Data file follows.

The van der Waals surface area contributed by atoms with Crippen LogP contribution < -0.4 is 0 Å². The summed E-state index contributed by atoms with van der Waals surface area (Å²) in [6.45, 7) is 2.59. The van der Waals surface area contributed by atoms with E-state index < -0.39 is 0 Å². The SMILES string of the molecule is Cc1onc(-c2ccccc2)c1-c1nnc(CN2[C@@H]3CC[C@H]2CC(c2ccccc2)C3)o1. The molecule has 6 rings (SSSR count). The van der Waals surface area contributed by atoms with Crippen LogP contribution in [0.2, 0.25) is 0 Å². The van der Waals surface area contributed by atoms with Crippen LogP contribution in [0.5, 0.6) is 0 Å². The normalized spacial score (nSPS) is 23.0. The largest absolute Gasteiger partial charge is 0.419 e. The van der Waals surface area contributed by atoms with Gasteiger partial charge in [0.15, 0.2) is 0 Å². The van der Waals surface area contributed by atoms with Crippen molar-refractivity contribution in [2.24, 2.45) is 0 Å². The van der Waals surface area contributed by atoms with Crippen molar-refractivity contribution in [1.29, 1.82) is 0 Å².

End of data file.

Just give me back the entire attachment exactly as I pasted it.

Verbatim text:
The van der Waals surface area contributed by atoms with Crippen LogP contribution < -0.4 is 0 Å². The summed E-state index contributed by atoms with van der Waals surface area (Å²) in [6.45, 7) is 2.59. The van der Waals surface area contributed by atoms with E-state index < -0.39 is 0 Å². The SMILES string of the molecule is Cc1onc(-c2ccccc2)c1-c1nnc(CN2[C@@H]3CC[C@H]2CC(c2ccccc2)C3)o1. The molecule has 6 rings (SSSR count). The van der Waals surface area contributed by atoms with Crippen LogP contribution in [0.2, 0.25) is 0 Å². The van der Waals surface area contributed by atoms with Crippen LogP contribution in [0.5, 0.6) is 0 Å². The normalized spacial score (nSPS) is 23.0. The largest absolute Gasteiger partial charge is 0.419 e. The van der Waals surface area contributed by atoms with Gasteiger partial charge in [0.15, 0.2) is 0 Å². The van der Waals surface area contributed by atoms with Crippen molar-refractivity contribution in [2.24, 2.45) is 0 Å². The van der Waals surface area contributed by atoms with Crippen molar-refractivity contribution in [1.29, 1.82) is 0 Å².